EBRD says no problem with Romanian subsidiary of Bulgarian insurer Euroins
In a statement on the "Romanian insurance crisis," the European Bank for Reconstruction and Development (EBRD) -- part of the crisis as a minority shareholder of the Bulgarian insurance firm EIG that lost its operating license in Romania -- says that it "is keen to help secure a solution at no additional costs to policy holders or tax-payers."
The EBRD says that the independent actuarial analysis carried out by a leading global actuarial expert at Euroins Romania failed to confirm the EUR 400 mln capital shortfall found by the Permanent Capital Report (PCR) published by the Financial Supervisory Authority (ASF) on February 2.
The EBRD also says that, along with Euroins Insurance Group in Bulgaria (EIG), the owner of the Romanian subsidiary seen by ASF as insolvent, "has made a resolution proposal to ASF."
"Constructive discussions about the resolution proposal are ongoing between the EBRD, EIG and ASF," the statement reads.
The EBRD doesn't provide details about the resolution proposal, but EIG has recently proposed Romania's regulator ASF return the money transferred in Bulgaria from its Romanian subsidiary (under a controversial reinsurance contract signed with EIG's reinsurance subsidiary EIG Re) in exchange for the operating license.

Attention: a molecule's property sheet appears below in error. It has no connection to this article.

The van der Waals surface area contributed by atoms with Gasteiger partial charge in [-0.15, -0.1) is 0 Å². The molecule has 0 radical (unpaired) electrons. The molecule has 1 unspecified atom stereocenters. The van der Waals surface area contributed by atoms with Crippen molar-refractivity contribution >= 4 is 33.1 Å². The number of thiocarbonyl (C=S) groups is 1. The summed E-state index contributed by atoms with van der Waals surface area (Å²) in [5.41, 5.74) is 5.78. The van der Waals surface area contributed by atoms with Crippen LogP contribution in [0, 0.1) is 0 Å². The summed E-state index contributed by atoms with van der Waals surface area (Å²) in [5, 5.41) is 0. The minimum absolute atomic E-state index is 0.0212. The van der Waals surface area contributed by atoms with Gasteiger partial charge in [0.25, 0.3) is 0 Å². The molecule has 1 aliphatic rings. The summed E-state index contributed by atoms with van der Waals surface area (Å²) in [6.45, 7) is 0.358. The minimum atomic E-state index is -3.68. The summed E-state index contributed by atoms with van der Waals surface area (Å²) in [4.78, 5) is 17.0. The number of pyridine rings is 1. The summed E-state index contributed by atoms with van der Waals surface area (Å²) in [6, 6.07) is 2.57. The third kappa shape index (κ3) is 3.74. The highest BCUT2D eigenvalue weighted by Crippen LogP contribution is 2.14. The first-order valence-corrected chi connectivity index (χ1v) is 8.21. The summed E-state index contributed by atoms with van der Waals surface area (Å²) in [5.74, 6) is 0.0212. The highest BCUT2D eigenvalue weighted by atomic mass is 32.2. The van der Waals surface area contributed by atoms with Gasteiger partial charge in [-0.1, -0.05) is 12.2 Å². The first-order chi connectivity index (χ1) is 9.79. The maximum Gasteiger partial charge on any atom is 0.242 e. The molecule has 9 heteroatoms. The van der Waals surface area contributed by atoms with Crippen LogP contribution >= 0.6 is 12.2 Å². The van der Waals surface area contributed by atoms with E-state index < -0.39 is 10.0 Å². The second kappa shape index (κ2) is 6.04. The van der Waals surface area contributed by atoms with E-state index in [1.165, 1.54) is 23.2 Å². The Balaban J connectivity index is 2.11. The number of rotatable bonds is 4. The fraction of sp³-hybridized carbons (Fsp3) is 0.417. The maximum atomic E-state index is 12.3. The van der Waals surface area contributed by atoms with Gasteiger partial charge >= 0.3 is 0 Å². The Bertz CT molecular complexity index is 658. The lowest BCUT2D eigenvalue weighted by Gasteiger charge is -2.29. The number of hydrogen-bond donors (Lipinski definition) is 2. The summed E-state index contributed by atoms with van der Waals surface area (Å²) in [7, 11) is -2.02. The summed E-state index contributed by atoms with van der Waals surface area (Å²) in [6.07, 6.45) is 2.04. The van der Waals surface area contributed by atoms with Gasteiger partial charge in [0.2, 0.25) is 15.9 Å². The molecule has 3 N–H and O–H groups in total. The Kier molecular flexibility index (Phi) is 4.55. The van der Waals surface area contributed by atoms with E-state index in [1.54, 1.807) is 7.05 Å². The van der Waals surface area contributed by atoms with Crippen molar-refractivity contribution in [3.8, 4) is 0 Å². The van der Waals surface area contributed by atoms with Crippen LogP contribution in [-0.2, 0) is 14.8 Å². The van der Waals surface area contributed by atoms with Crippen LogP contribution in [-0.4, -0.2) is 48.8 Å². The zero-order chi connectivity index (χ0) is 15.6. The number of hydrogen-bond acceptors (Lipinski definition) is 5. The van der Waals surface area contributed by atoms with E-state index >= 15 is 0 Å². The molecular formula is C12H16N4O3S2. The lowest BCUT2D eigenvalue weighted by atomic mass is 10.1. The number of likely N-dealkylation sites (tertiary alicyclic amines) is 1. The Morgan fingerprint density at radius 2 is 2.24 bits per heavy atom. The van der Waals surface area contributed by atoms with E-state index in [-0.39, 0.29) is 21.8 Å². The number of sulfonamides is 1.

It is only a logical assumption that the EBRD has backed the request made public by EIG, although this is not explicitly affirmed in the bank's statement. This is perhaps because of the radical note added by EIG to the proposal already extended in a public statement accusing ASF officials [and not the institution as a whole] of a "hostile takeover."
It is also unclear whether the EBRD backs the reinsurance contract signed between Euroins Romania and EIG Re -- which are two entities in the same group, with the same shareholders (including the bank itself).
Eurohold, the owner of EIG, said on March 21 that it requested the return of the licence to its Romanian subsidiary, the leading insurer on the local market, claiming that this would prevent damages to the Romanian economy worth EUR 1 billion.
"ASF has two options – to confirm its March 17 decision that would bring direct harm and losses to tax-payers in Romania worth nearly EUR 1 billion, or to request from the court to end this decision and return the licence of Euroins Romania," Assen Christov, the group's president, said in the press release.
Romania's ASF found elements of insolvency at the country's leading insurance firm Euroins, and on March 17, it decided to withdraw the insurer's license and filed a bankruptcy request.
The report drafted by the ASF on the activity of Euroins indicates mismanagement and possibly fraud, even if the ASF doesn't use this word specifically. The market supervisory body says, however, that revenues were overestimated and expenses underestimated; the reserve was insufficient compared to the calculation of future expenses based on national and European regulations. In fact, Euroins failed to follow its own reserve calculation requirements, it said.
The ASF calculated the deficit of reserves at RON 605 mln (EUR 120 mln).
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